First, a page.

By putting in the miles, I have kept in business for 15 years and constantly evolved my customer base.
Yet I do come across people who want to build a business on their doorstep and that makes life hard for them.
If we subscribe to Abundance Theory, which states that there’s enough work for everyone and we just have to go and find it, then putting in the miles is a good way to go.
Good business is all about making the effort. When I started up one of my first sales meetings was 4 hours away. I turned up on time, to find that the client had forgotten the appointment and was elsewhere for the day.
Curiously, I wasn’t disappointed, as we can all make mistakes. I rebooked the appointment and turned up on time a month later and although I wasn’t successful in selling my services, it did teach me a good lesson:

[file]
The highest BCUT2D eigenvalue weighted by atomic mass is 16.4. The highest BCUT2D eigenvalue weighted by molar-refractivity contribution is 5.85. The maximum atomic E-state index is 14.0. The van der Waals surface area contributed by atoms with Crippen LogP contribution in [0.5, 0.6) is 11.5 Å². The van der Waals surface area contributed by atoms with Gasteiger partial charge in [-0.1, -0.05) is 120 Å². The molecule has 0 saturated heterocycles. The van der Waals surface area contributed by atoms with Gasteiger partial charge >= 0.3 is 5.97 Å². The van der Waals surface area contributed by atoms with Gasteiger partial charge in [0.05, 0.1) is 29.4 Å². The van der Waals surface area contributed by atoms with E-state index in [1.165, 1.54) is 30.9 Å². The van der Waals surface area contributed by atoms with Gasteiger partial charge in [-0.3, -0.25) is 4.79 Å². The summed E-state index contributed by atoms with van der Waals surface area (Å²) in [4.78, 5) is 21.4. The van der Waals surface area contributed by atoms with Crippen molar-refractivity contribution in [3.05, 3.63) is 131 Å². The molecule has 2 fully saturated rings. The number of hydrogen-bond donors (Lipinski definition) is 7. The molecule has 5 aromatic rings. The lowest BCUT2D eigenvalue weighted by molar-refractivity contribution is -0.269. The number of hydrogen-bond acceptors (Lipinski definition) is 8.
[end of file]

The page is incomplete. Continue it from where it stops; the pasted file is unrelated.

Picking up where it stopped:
If we don’t do the miles then we are guaranteed a no-sale. If we make the effort enough times then we will sell something.
Business can be very simple at times.
So, this week we can all work out if we are doing enough miles to win enough sales. Despite modern technology, it’s still easier to sell face to face than via an email.
My 300,000 miles have been a good investment really. How many more miles do you need to do?
Next week: Office Flower Power
I like to keep things simple. Maybe because I’m a simple soul at heart. Life seems hard enough already, with bills to pay and children to organise and food to be cooked and all the other things we have to pay attention too.
Business can seem complex and daunting, more so if we’re setting out on a new venture and have a long list of items to tick off. We can get a bit lost in the details and can lose sight of what business really is and what makes us successful in our work.